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Lucky you!!  They told me I wasn't a candidate.  :(

 

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Ann my story is identical to yours!  After my lasik surgery I was fine for awhile but they said I would be a candidate for readers as I aged  :eek:  I was about 55 then.  At that time I was also told I had cataracts but no problems, yet.  I did end up getting bifocals about 4 years ago, but it was not as if I couldn't see I just could not read.  Now one of my cataracts is making my close up reading fine and I am back to only long time reading readers (can even get them at the $1 store - that is if they had one here)
 

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Hi CegAbq,
Have you mentioned this to your optometrist? It is possible that he can adjust the prescription for your glasses to help. Mine did. I don't know if the type of lenses matters but I am using the polycarbonate (feather weight) type. (A joy after so many years of heavy glass lenses!  :D )

I have been nearsighted with minor astigmatism for as long as I can remember (20/200 without glasses). I have been wearing glasses to correct my vision since second grade. I am now 55 and have been wearling progressive lenses several years. My optometrist knows I work at a computer all day. He adjusted the prescription for my glasses to "soften" the distance vision a bit and enhance the vision for reading. Wearing my progressive lenses, I can read normal text easily from about six inches to over three feet away. It does mean that when driving on the highway that I cannot read the signs as soon as they are visible but I can read them soon enough.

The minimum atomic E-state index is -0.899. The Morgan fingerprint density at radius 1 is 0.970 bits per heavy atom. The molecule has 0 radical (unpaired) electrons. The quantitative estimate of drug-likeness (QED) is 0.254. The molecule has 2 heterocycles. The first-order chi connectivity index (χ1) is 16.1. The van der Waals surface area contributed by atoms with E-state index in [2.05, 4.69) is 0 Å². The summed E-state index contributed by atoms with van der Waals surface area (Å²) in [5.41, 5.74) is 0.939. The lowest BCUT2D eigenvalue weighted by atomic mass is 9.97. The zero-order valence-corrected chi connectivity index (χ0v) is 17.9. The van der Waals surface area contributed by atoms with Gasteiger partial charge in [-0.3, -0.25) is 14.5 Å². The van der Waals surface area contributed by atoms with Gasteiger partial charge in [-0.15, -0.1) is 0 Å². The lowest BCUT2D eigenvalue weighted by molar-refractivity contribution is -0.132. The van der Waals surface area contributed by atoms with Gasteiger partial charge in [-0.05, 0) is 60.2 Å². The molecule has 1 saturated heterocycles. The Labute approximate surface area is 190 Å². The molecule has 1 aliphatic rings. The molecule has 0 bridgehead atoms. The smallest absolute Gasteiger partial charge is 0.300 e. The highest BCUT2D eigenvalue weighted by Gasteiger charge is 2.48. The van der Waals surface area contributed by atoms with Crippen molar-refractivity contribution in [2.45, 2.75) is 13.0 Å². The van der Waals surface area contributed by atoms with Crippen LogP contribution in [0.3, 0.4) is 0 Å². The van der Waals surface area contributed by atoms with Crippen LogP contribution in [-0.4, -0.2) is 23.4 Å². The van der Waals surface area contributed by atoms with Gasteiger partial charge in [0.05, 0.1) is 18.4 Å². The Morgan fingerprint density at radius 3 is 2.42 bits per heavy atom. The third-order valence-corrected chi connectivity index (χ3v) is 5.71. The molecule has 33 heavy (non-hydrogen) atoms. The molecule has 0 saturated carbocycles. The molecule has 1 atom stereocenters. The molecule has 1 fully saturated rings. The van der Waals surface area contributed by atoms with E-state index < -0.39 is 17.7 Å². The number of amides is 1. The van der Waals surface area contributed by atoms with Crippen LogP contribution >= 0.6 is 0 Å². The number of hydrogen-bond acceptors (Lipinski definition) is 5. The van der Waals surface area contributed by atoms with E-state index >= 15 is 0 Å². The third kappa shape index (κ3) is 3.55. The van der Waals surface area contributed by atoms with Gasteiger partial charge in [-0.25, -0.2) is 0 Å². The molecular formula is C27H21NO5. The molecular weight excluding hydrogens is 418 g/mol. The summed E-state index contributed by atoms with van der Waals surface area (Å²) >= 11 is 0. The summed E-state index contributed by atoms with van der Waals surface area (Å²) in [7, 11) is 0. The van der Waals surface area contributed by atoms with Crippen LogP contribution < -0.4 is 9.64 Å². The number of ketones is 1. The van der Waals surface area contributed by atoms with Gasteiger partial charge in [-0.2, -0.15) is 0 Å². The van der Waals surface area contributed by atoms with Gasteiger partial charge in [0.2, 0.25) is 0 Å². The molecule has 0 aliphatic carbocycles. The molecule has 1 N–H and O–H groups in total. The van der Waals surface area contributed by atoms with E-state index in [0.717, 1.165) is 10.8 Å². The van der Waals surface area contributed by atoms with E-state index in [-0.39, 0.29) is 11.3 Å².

I still take my glasses off when reading in bed, when reading fine print, or when removing splinters.  ::)

I did try contact lenses for a while but either would forget to put them in before leaving for work or would forget to carry my reading glasses. I then had to stop wearing them at all after getting a paper cut on one eye. ( Not easy to do while wearing glasses.  :eek: ) I now occasionally wear the daily disposable contacts for activities such as swimming when I could not wear glasses or for activities out in cold weather when my glasses would fog up.

While my daughter has had lasik surgery and is very happy with it, I have avoided it. I am certain I would miss the ability to see things that are very close (such as those pesky splinters) and I would miss how Christmas lights would look without my glasses. Anyone else love those unfocused balls of light?
 

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Discussion Starter #9
Annalog -
1. Thanks for the great description; I think I will print & take it to my optometrist next time.
2. And how in the world did you get a papercut in your eye, at all, much less while wearing glasses!
 

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I have the progressive trifocals. I had a hard time getting used to them but once I did they are great. I broke my regular bifocal glasses and was forced to use the progressive lenses. After a week, I didn't have any problems with them. It was the 2nd pair that I had and had been switching out between glasses until I broke them. I am 59 and I also have the start of cataracts which is normal. I have thought about laser surgery, but heard that it causes dry eye problems and don't want to make my dry eyes any dryer. Wow a tongue twister on that one.
 

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Kathy said:
don't want to make my dry eyes any dryer.
I am going to keep practicing until I can say that one 3 times fast! I love tongue-twisters! Ooohhh - that's another thread!